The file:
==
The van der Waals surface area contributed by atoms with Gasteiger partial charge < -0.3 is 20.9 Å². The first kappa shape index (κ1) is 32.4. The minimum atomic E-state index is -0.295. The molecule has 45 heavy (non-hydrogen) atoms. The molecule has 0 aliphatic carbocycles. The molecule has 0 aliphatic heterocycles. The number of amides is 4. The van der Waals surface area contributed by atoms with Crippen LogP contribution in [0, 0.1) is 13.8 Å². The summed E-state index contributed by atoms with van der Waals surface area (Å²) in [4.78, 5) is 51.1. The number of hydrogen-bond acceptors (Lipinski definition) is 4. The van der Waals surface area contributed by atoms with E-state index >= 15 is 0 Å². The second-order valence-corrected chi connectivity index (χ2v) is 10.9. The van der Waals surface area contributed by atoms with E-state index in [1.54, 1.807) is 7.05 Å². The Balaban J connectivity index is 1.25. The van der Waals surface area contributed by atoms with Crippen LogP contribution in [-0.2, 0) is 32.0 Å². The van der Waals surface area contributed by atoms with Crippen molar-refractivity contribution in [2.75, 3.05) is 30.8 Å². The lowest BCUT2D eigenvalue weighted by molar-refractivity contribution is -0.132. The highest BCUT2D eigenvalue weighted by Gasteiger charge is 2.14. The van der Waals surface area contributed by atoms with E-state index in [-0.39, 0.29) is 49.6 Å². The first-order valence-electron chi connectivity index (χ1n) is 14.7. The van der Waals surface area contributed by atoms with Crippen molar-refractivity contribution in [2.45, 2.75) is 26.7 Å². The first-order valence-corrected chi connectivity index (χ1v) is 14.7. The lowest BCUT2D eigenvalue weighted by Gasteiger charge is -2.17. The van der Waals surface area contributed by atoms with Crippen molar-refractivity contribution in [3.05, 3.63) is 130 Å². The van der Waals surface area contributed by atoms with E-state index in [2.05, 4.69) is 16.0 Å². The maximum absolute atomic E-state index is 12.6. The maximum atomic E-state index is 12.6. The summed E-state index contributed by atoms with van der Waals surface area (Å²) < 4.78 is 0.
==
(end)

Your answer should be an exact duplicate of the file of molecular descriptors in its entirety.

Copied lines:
The van der Waals surface area contributed by atoms with Gasteiger partial charge < -0.3 is 20.9 Å². The first kappa shape index (κ1) is 32.4. The minimum atomic E-state index is -0.295. The molecule has 45 heavy (non-hydrogen) atoms. The molecule has 0 aliphatic carbocycles. The molecule has 0 aliphatic heterocycles. The number of amides is 4. The van der Waals surface area contributed by atoms with Crippen LogP contribution in [0, 0.1) is 13.8 Å². The summed E-state index contributed by atoms with van der Waals surface area (Å²) in [4.78, 5) is 51.1. The number of hydrogen-bond acceptors (Lipinski definition) is 4. The van der Waals surface area contributed by atoms with E-state index >= 15 is 0 Å². The second-order valence-corrected chi connectivity index (χ2v) is 10.9. The van der Waals surface area contributed by atoms with E-state index in [1.54, 1.807) is 7.05 Å². The Balaban J connectivity index is 1.25. The van der Waals surface area contributed by atoms with Crippen LogP contribution in [-0.2, 0) is 32.0 Å². The van der Waals surface area contributed by atoms with Crippen molar-refractivity contribution in [2.75, 3.05) is 30.8 Å². The lowest BCUT2D eigenvalue weighted by molar-refractivity contribution is -0.132. The highest BCUT2D eigenvalue weighted by Gasteiger charge is 2.14. The van der Waals surface area contributed by atoms with E-state index in [-0.39, 0.29) is 49.6 Å². The first-order valence-electron chi connectivity index (χ1n) is 14.7. The van der Waals surface area contributed by atoms with Crippen molar-refractivity contribution in [2.45, 2.75) is 26.7 Å². The first-order valence-corrected chi connectivity index (χ1v) is 14.7. The lowest BCUT2D eigenvalue weighted by Gasteiger charge is -2.17. The van der Waals surface area contributed by atoms with Crippen molar-refractivity contribution in [3.05, 3.63) is 130 Å². The van der Waals surface area contributed by atoms with E-state index in [2.05, 4.69) is 16.0 Å². The maximum absolute atomic E-state index is 12.6. The maximum atomic E-state index is 12.6. The summed E-state index contributed by atoms with van der Waals surface area (Å²) < 4.78 is 0.